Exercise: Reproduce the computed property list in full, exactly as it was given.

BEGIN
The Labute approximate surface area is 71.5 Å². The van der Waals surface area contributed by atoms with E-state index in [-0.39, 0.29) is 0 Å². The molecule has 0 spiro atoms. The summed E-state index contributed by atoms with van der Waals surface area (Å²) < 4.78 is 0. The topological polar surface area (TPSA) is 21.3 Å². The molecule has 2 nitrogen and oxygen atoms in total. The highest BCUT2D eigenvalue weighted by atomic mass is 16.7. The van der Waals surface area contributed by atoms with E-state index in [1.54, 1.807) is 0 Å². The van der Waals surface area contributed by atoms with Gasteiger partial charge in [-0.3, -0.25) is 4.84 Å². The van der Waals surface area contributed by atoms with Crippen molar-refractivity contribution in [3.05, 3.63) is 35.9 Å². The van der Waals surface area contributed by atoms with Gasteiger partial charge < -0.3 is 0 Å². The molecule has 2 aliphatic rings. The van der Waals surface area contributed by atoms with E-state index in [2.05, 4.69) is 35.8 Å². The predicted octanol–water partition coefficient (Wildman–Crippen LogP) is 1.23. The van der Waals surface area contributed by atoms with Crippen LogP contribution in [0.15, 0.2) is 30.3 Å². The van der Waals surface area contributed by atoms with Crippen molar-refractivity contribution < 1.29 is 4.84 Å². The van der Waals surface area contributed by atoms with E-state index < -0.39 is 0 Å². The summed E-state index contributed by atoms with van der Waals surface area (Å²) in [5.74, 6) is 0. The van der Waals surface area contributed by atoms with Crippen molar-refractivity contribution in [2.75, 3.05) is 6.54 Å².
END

The Labute approximate surface area is 71.5 Å². The van der Waals surface area contributed by atoms with E-state index in [-0.39, 0.29) is 0 Å². The molecule has 0 spiro atoms. The summed E-state index contributed by atoms with van der Waals surface area (Å²) < 4.78 is 0. The topological polar surface area (TPSA) is 21.3 Å². The molecule has 2 nitrogen and oxygen atoms in total. The highest BCUT2D eigenvalue weighted by atomic mass is 16.7. The van der Waals surface area contributed by atoms with E-state index in [1.54, 1.807) is 0 Å². The van der Waals surface area contributed by atoms with Gasteiger partial charge in [-0.3, -0.25) is 4.84 Å². The van der Waals surface area contributed by atoms with Crippen molar-refractivity contribution in [3.05, 3.63) is 35.9 Å². The van der Waals surface area contributed by atoms with Gasteiger partial charge < -0.3 is 0 Å². The molecule has 2 aliphatic rings. The van der Waals surface area contributed by atoms with E-state index in [2.05, 4.69) is 35.8 Å². The predicted octanol–water partition coefficient (Wildman–Crippen LogP) is 1.23. The van der Waals surface area contributed by atoms with Crippen LogP contribution in [0.15, 0.2) is 30.3 Å². The van der Waals surface area contributed by atoms with Crippen molar-refractivity contribution < 1.29 is 4.84 Å². The van der Waals surface area contributed by atoms with E-state index < -0.39 is 0 Å². The summed E-state index contributed by atoms with van der Waals surface area (Å²) in [5.74, 6) is 0. The van der Waals surface area contributed by atoms with Crippen molar-refractivity contribution in [2.75, 3.05) is 6.54 Å².